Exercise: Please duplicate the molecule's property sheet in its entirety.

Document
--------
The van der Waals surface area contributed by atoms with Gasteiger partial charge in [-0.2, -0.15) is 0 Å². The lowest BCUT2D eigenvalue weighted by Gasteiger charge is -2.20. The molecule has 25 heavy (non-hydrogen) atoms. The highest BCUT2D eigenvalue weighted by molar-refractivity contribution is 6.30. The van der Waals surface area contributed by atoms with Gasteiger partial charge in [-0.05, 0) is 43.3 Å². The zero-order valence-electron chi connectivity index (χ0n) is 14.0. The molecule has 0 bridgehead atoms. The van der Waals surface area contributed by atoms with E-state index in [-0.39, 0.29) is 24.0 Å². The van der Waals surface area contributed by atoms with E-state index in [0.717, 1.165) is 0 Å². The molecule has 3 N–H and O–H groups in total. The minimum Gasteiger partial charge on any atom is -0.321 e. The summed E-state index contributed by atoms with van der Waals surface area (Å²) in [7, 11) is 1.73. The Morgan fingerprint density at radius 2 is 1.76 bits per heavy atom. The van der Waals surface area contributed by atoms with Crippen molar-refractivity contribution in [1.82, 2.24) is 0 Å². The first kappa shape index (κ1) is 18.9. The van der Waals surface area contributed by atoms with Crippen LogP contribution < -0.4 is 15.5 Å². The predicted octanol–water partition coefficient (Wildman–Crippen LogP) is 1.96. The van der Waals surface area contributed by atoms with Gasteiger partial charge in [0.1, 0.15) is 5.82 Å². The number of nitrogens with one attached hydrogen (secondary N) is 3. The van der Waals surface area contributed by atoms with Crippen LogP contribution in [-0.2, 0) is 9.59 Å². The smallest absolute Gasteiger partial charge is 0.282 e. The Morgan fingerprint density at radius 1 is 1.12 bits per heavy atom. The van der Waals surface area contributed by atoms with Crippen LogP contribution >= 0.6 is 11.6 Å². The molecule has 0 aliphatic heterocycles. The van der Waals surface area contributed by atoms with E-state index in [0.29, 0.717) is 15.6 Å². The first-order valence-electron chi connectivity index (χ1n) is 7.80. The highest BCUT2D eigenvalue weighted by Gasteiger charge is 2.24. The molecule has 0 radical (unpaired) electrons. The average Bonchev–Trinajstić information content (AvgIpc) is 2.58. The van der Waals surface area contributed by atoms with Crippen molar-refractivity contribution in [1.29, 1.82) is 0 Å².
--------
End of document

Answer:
The van der Waals surface area contributed by atoms with Gasteiger partial charge in [-0.2, -0.15) is 0 Å². The lowest BCUT2D eigenvalue weighted by Gasteiger charge is -2.20. The molecule has 25 heavy (non-hydrogen) atoms. The highest BCUT2D eigenvalue weighted by molar-refractivity contribution is 6.30. The van der Waals surface area contributed by atoms with Gasteiger partial charge in [-0.05, 0) is 43.3 Å². The zero-order valence-electron chi connectivity index (χ0n) is 14.0. The molecule has 0 bridgehead atoms. The van der Waals surface area contributed by atoms with E-state index in [-0.39, 0.29) is 24.0 Å². The van der Waals surface area contributed by atoms with E-state index in [0.717, 1.165) is 0 Å². The molecule has 3 N–H and O–H groups in total. The minimum Gasteiger partial charge on any atom is -0.321 e. The summed E-state index contributed by atoms with van der Waals surface area (Å²) in [7, 11) is 1.73. The Morgan fingerprint density at radius 2 is 1.76 bits per heavy atom. The van der Waals surface area contributed by atoms with Crippen molar-refractivity contribution in [1.82, 2.24) is 0 Å². The first kappa shape index (κ1) is 18.9. The van der Waals surface area contributed by atoms with Crippen LogP contribution < -0.4 is 15.5 Å². The predicted octanol–water partition coefficient (Wildman–Crippen LogP) is 1.96. The van der Waals surface area contributed by atoms with Gasteiger partial charge in [0.1, 0.15) is 5.82 Å². The number of nitrogens with one attached hydrogen (secondary N) is 3. The van der Waals surface area contributed by atoms with Crippen LogP contribution in [-0.2, 0) is 9.59 Å². The smallest absolute Gasteiger partial charge is 0.282 e. The Morgan fingerprint density at radius 1 is 1.12 bits per heavy atom. The van der Waals surface area contributed by atoms with Crippen LogP contribution >= 0.6 is 11.6 Å². The molecule has 0 aliphatic heterocycles. The van der Waals surface area contributed by atoms with E-state index in [0.29, 0.717) is 15.6 Å². The first-order valence-electron chi connectivity index (χ1n) is 7.80. The highest BCUT2D eigenvalue weighted by Gasteiger charge is 2.24. The molecule has 0 radical (unpaired) electrons. The average Bonchev–Trinajstić information content (AvgIpc) is 2.58. The van der Waals surface area contributed by atoms with Crippen molar-refractivity contribution in [1.29, 1.82) is 0 Å².